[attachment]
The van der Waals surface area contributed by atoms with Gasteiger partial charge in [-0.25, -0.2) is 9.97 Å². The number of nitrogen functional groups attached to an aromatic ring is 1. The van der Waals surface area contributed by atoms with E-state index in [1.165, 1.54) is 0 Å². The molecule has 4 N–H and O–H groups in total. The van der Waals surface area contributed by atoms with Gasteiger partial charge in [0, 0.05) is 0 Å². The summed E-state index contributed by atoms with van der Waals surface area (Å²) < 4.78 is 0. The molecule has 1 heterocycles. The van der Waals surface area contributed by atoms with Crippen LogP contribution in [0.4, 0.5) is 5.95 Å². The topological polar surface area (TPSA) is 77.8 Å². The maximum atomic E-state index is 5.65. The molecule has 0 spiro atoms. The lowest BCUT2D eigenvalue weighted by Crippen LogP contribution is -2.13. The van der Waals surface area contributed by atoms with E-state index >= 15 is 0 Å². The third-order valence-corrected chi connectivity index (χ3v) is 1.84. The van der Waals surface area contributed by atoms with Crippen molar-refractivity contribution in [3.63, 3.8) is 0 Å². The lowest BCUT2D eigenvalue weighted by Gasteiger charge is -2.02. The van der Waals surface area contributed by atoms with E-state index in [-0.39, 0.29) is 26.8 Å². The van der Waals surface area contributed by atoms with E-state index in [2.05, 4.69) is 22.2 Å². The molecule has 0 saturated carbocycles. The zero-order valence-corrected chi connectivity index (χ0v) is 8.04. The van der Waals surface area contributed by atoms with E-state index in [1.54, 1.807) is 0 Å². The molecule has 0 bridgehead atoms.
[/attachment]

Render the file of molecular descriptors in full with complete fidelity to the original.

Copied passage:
The van der Waals surface area contributed by atoms with Gasteiger partial charge in [-0.25, -0.2) is 9.97 Å². The number of nitrogen functional groups attached to an aromatic ring is 1. The van der Waals surface area contributed by atoms with E-state index in [1.165, 1.54) is 0 Å². The molecule has 4 N–H and O–H groups in total. The van der Waals surface area contributed by atoms with Gasteiger partial charge in [0, 0.05) is 0 Å². The summed E-state index contributed by atoms with van der Waals surface area (Å²) < 4.78 is 0. The molecule has 1 heterocycles. The van der Waals surface area contributed by atoms with Crippen LogP contribution in [0.4, 0.5) is 5.95 Å². The topological polar surface area (TPSA) is 77.8 Å². The maximum atomic E-state index is 5.65. The molecule has 0 spiro atoms. The lowest BCUT2D eigenvalue weighted by Crippen LogP contribution is -2.13. The van der Waals surface area contributed by atoms with E-state index >= 15 is 0 Å². The third-order valence-corrected chi connectivity index (χ3v) is 1.84. The van der Waals surface area contributed by atoms with Crippen molar-refractivity contribution in [3.63, 3.8) is 0 Å². The lowest BCUT2D eigenvalue weighted by Gasteiger charge is -2.02. The van der Waals surface area contributed by atoms with E-state index in [-0.39, 0.29) is 26.8 Å². The van der Waals surface area contributed by atoms with E-state index in [2.05, 4.69) is 22.2 Å². The molecule has 0 saturated carbocycles. The zero-order valence-corrected chi connectivity index (χ0v) is 8.04. The van der Waals surface area contributed by atoms with E-state index in [1.54, 1.807) is 0 Å². The molecule has 0 bridgehead atoms.